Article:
The Washington PostDemocracy Dies in Darkness

The tide has turned against the Russia apologists — and the neutrals

Alexander Shalal, 5, grabs an American flag as antiwar demonstrators and Ukrainians in the United States protest Russia's invasion. (Shuran Huang for The Washington Post)

For the better part of five-plus years, Donald Trump attempted to inject some nuance into the GOP’s posture toward Russia. It was partially a strategy of necessity — given how Russia’s 2016 election interference loomed over his presidency — and partially a symptom of both Trump’s penchant for provocation and admiration for authoritarians. But the result was the same: As Vladimir Putin inched toward an invasion of Ukraine, he had plenty of isolationists, conspiracy theorists, rationalizers and even apologists in prominent positions on the American right arguing for averting our eyes.

Their argument, though, has clearly run into reality and fallen badly out of favor. And many of those who downplayed or dismissed Russia’s threat have been forced to reckon with the rather black-and-white view that has now registered with the American people.

Yahoo News and YouGov are the latest out with a poll testing Americans’ views of the war in Ukraine. It shows that Americans — and particularly Republicans — are edging away from the kind of neutrality that seemed prepared to creep into the mainstream.

Three weeks ago, the same poll showed that Americans were about evenly split on whether to take Ukraine’s side in the conflict, with 46 percent favoring that view and 49 percent favoring neutrality. It was a striking finding given Ukraine’s status as an ally and Russia’s as an antagonistic foreign power (no matter how many tried to pretend otherwise). Today, the American people are more than 2-to-1 in favor of siding with Ukraine, 57 percent to 25 percent.

The shift has been the most pronounced on the GOP side. While their side favored neutrality by eight points three weeks ago, the latest shows them favoring siding with Ukraine by a whopping 34 points, 58 percent to 24 percent.

Perhaps most strikingly, just 5 percent of Republicans said they sided with Russia — a position Fox News’s Tucker Carlson adopted in 2019, before saying he was joking, and then saying he would pick Russia if forced to decide.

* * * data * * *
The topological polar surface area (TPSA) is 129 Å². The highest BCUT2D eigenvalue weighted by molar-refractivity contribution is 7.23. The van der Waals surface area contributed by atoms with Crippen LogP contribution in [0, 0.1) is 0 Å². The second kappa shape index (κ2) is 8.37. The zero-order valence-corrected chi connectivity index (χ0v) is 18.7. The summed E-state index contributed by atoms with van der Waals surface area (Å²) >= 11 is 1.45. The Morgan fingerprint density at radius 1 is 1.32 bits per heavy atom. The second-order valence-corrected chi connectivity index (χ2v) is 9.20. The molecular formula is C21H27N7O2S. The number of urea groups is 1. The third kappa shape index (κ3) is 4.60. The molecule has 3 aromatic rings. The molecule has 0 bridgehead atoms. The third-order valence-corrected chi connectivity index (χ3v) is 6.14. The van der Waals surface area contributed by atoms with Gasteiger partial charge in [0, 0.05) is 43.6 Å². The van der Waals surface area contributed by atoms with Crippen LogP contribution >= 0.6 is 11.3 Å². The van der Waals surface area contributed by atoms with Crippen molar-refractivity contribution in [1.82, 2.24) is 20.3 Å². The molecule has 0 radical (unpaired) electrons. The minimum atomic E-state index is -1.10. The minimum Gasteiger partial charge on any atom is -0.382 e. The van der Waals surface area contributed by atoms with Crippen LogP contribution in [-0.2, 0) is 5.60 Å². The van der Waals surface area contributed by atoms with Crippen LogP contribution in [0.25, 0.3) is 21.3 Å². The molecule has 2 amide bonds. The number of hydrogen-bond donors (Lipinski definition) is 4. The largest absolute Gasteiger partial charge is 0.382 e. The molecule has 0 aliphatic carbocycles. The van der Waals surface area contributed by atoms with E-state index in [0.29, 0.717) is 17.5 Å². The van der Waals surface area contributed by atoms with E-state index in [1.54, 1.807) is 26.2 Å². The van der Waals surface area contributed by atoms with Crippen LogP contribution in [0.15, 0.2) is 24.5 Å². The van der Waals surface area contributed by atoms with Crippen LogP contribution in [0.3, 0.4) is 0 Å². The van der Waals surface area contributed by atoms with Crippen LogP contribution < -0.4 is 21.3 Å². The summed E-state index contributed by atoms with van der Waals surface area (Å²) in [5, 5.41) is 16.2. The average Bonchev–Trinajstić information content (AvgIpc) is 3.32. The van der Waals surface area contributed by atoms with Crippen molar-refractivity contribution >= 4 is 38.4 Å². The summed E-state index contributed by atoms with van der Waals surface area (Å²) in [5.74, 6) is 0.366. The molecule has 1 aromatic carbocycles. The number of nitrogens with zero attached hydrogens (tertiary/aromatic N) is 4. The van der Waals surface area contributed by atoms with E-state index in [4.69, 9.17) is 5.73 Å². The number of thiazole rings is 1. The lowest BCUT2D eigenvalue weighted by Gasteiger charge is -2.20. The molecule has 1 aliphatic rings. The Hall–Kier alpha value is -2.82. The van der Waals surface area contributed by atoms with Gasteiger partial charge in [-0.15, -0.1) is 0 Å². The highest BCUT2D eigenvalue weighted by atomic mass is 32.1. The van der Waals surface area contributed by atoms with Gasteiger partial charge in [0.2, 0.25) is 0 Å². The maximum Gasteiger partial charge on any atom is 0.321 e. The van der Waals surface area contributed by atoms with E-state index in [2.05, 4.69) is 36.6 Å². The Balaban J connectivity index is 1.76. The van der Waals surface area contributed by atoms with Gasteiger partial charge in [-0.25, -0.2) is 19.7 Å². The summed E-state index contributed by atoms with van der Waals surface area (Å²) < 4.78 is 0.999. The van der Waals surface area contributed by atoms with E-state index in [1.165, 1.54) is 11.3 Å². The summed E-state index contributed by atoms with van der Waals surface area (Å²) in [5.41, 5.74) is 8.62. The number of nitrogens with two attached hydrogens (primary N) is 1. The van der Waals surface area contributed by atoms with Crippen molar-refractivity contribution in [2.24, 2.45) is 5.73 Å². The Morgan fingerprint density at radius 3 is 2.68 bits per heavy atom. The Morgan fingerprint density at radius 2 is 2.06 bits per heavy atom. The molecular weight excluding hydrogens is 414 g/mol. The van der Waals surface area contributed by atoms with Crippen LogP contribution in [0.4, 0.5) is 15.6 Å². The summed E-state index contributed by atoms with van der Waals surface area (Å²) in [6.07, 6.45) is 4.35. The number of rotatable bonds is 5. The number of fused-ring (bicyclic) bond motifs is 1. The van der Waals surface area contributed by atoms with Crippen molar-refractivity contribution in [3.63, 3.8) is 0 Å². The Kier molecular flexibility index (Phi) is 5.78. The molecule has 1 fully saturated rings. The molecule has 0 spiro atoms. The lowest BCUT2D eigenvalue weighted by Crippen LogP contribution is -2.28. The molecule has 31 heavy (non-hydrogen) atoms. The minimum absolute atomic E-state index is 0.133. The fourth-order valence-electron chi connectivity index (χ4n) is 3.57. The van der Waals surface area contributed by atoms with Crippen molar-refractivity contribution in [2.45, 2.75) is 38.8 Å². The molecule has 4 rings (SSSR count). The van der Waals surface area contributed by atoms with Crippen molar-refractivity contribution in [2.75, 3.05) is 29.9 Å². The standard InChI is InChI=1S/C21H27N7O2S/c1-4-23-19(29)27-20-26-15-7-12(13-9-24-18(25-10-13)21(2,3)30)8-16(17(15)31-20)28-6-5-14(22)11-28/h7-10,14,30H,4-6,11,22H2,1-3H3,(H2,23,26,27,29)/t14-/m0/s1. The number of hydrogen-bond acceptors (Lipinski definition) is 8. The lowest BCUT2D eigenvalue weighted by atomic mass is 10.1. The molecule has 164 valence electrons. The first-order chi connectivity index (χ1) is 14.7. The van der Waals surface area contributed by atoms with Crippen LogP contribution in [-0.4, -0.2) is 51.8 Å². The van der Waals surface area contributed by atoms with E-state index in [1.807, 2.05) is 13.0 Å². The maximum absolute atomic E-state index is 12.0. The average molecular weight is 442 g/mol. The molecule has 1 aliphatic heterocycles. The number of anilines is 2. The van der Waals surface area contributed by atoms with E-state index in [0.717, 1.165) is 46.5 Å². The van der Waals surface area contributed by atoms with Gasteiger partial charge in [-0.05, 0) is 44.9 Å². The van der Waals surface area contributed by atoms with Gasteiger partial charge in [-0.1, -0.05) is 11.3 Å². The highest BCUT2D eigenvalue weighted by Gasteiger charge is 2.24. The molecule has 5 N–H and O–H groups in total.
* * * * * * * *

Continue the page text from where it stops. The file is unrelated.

Two other polls released last week also show this kind of Russia neutrality and foreign policy agnosticism fading.

A Washington Post-ABC News poll released Friday showed a post-Cold War high in terms of anti-Russia sentiment, with 80 percent saying Russia is “unfriendly” or an “enemy.” That included at least three-quarters of both Democrats and Republicans.

The poll was conducted both before and after the invasion began last week. But a Gallup poll conducted even earlier showed that this kind of reaction was largely baked-in.

The Gallup poll also showed a post-Cold War record 85 percent of Americans viewed Russia unfavorably, while just 15 percent viewed it favorably — down from around one-third early in Trump’s tenure.

The same poll showed clear majorities of both Republicans (56 percent) and Democrats (61 percent) saying the situation in Ukraine constituted a “critical” threat to the vital interests of the United States. And Republicans were actually more likely to see Russia’s military power, overall, as a critical threat — 72 percent. This, again, was before the invasion.

You see these numbers — along with the images out of Ukraine — and you begin to see why some have developed buyer’s remorse about downplaying Putin’s nefariousness and/or Russia’s threat.

Fox News hosts and others who cast U.S. intelligence on the imminent Russian invasion as dubious or even an elaborate ruse have reverted to decrying the thing they suggested might be a hoax. Carlson has acknowledged that the piddling “border dispute” spearheaded by the not-necessarily-a-bad-guy Putin, which was of no concern to us, is now worthy of sanctions amid a potential “world war.” Former Trump secretary of state Mike Pompeo went full Russia hawk days after echoing Trump’s praise for Putin’s formidability and saying he had “enormous respect” for Putin. Even Trump, after praising Putin’s strategy in the run-up to the invasion and declining to warn him off it, on Friday alluded going further than sanctions. “There are things you can do that could be very powerful if you want to get it ended,” Trump said, while declining to get into specifics for some reason.

Exactly how this manifests itself moving forward in the still-nascent war remains to be seen. It’s possible to think that the United States has plenty at stake and that Russia is the bad guy without supporting the most extreme measures in response. But what’s evident is that Americans of all stripes now believe that we have something at stake and that Putin and Russia are the bad guys.

That was a pretty likely conclusion for anyone who was paying attention as of early last week, with Russia having an estimated 190,000 troops on the border; even if an invasion weren’t as imminent as it turned out to be, these were the tactics of a bully. But the official narrative had to be questioned, because Trump spent five years assuring everyone that any anti-Russia narrative was a personal attack against him and his supporters. It was questioned, and then the question was answered pretty emphatically, with an assist from Putin himself.